Most of us have all been there at one time or another. We show up at a doctor’s office with a medical concern that we’ve watched change, grow, or fester. Sometimes it’s a pain that may shift in terms of intensity or a nagging symptom that just won’t go away. And then, even if we’re lucky enough to see a physician, our concerns are ignored or dismissed. We leave the doctor’s office feeling confused, bewildered, and wondering what just happened.
Medical gaslighting is a practice that needs to stop. It causes harm to patients (here’s my Op-Ed in the Baltimore Sun on this important issue). Education and training programs for healthcare professionals must be adjusted to address this issue. And patients must also be proactive with their medical care. Here are steps for patients to take:
- Listen to your body – Trust your instincts when your body is telling you something is physically wrong
- Take action – Do not hesitate, or second-guess as to whether or not to seek medical care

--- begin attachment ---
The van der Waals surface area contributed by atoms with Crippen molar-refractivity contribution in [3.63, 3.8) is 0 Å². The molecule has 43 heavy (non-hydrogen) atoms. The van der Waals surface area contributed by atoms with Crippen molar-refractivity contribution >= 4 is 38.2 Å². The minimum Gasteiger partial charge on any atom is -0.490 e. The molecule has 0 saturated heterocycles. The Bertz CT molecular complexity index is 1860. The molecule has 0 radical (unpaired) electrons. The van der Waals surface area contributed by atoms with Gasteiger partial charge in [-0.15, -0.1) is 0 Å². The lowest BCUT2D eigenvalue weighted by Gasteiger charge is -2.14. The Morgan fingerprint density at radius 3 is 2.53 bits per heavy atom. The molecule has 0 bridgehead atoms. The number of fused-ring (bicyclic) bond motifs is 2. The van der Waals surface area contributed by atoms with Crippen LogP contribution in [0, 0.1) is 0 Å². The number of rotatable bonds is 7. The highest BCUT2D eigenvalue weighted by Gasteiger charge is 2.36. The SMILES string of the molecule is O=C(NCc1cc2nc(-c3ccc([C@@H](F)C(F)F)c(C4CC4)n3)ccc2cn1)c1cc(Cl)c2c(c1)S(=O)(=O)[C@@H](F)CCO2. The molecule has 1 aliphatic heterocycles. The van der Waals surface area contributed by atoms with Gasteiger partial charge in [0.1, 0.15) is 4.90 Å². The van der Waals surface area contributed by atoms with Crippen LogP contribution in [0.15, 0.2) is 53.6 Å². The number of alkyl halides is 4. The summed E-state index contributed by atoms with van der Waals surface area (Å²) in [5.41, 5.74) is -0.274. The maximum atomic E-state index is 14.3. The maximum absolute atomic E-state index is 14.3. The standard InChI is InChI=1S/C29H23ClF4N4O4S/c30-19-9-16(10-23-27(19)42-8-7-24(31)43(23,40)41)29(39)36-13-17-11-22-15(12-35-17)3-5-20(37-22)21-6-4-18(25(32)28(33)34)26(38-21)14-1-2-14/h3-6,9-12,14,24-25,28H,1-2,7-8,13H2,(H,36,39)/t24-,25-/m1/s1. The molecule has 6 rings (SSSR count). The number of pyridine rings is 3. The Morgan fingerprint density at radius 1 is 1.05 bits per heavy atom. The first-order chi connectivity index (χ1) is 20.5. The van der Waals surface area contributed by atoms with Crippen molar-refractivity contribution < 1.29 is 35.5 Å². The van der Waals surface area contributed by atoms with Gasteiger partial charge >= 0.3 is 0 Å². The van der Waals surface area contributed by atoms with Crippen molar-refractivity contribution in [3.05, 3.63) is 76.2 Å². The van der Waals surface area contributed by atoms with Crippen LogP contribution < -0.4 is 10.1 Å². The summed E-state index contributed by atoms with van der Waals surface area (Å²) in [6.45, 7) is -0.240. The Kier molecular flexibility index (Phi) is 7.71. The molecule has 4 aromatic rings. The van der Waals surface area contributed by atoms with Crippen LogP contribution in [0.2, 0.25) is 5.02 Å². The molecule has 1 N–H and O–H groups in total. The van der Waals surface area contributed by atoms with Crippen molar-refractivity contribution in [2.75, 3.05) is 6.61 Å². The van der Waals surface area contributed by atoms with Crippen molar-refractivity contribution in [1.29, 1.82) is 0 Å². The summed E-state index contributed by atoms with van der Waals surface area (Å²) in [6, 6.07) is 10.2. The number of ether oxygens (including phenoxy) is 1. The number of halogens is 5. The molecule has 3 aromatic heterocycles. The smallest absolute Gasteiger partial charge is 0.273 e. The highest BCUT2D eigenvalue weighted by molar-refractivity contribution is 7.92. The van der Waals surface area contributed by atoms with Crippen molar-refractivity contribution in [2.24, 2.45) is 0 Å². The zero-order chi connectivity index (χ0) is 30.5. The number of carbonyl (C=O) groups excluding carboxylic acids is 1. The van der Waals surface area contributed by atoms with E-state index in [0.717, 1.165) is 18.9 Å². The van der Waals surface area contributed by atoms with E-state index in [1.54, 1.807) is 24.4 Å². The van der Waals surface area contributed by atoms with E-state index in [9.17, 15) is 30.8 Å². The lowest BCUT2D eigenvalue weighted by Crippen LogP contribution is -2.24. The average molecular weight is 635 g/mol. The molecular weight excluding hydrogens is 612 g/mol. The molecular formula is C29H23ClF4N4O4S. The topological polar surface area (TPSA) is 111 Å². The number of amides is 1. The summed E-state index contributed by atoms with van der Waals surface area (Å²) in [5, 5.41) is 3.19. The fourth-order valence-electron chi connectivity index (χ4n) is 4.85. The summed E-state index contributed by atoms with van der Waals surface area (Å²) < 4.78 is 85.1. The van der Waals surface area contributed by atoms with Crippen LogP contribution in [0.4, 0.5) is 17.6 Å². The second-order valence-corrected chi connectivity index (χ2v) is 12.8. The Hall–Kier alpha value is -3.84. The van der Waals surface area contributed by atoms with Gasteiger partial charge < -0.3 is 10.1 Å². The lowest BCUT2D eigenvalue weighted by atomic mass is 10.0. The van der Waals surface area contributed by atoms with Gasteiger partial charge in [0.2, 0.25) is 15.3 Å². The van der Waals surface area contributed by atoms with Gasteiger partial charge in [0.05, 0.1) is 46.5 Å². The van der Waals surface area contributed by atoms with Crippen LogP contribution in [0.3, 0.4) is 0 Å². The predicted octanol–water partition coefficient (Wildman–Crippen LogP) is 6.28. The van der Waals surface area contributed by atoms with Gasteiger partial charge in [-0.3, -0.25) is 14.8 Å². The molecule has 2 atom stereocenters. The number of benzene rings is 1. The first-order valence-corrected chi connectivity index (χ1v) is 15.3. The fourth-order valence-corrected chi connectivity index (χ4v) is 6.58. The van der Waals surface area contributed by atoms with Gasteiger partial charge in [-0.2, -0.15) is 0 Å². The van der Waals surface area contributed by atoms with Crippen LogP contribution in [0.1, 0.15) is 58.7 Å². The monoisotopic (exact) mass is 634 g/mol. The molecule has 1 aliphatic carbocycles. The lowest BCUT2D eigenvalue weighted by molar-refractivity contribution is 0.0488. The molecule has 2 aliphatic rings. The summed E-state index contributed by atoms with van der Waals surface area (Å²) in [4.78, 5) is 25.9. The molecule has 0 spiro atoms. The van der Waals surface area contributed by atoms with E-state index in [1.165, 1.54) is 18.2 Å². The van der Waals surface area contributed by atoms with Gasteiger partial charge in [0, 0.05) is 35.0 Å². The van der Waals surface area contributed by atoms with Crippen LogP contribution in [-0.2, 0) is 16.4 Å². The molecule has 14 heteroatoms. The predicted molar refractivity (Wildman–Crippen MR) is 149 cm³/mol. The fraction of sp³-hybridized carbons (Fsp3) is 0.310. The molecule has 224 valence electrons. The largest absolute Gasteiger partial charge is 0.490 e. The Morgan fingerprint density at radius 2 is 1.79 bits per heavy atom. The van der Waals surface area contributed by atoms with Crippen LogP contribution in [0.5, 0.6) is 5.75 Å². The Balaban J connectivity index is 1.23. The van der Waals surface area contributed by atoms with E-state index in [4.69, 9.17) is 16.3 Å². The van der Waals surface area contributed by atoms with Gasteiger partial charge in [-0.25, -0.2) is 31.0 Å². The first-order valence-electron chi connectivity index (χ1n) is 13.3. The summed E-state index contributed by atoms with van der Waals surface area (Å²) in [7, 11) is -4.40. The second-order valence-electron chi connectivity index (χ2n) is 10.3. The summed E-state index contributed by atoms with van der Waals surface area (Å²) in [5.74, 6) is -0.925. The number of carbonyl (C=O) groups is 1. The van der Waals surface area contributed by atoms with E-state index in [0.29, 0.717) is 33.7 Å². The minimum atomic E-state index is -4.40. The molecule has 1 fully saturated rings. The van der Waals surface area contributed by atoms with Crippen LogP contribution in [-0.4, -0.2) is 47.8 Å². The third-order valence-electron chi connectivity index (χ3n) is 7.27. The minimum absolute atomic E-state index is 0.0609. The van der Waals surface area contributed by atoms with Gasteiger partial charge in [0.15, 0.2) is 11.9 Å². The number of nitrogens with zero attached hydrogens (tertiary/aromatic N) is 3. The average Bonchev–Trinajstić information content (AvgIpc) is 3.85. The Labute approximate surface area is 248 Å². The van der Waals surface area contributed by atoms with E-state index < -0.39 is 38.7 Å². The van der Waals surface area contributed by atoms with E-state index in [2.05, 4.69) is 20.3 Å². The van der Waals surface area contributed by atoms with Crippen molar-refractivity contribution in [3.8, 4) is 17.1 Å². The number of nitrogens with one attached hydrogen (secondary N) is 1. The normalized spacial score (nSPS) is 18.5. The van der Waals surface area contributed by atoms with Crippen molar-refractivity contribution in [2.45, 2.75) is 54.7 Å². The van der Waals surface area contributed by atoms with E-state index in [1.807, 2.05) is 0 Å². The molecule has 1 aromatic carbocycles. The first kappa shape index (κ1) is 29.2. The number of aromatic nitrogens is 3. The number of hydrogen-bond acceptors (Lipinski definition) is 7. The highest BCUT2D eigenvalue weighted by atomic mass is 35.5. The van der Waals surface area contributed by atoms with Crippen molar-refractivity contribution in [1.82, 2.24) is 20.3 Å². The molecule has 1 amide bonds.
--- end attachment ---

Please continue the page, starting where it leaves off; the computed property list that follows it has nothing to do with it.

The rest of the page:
- Be prepared – Brainstorm a list of questions related to your concern, write these down, and be sure to bring the list to your appointment
- Be specific – If you have arm pain, is the pain in one spot or does it travel down your arm, when does it hurt – all the time or just at certain times (and what are those times), is it a sharp pain or a dull pain. The more specific you can be, the more this will help a physician with a diagnosis.
- Bring Support – Bring someone with you to the appointment to take notes, to listen, and to debrief with you after the appointment
- Get a 2nd, 3rd, or 4th opinion – If a physician isn’t listening to you, dismisses your concerns, or you are unsure about a diagnosis do not hesitate to seek a 2nd or a 3rd opinion from another medical professional.
Taking these simple steps may not stop medical gaslighting from occurring but will help the patient to be better prepared and to counter medical gaslighting when it happens.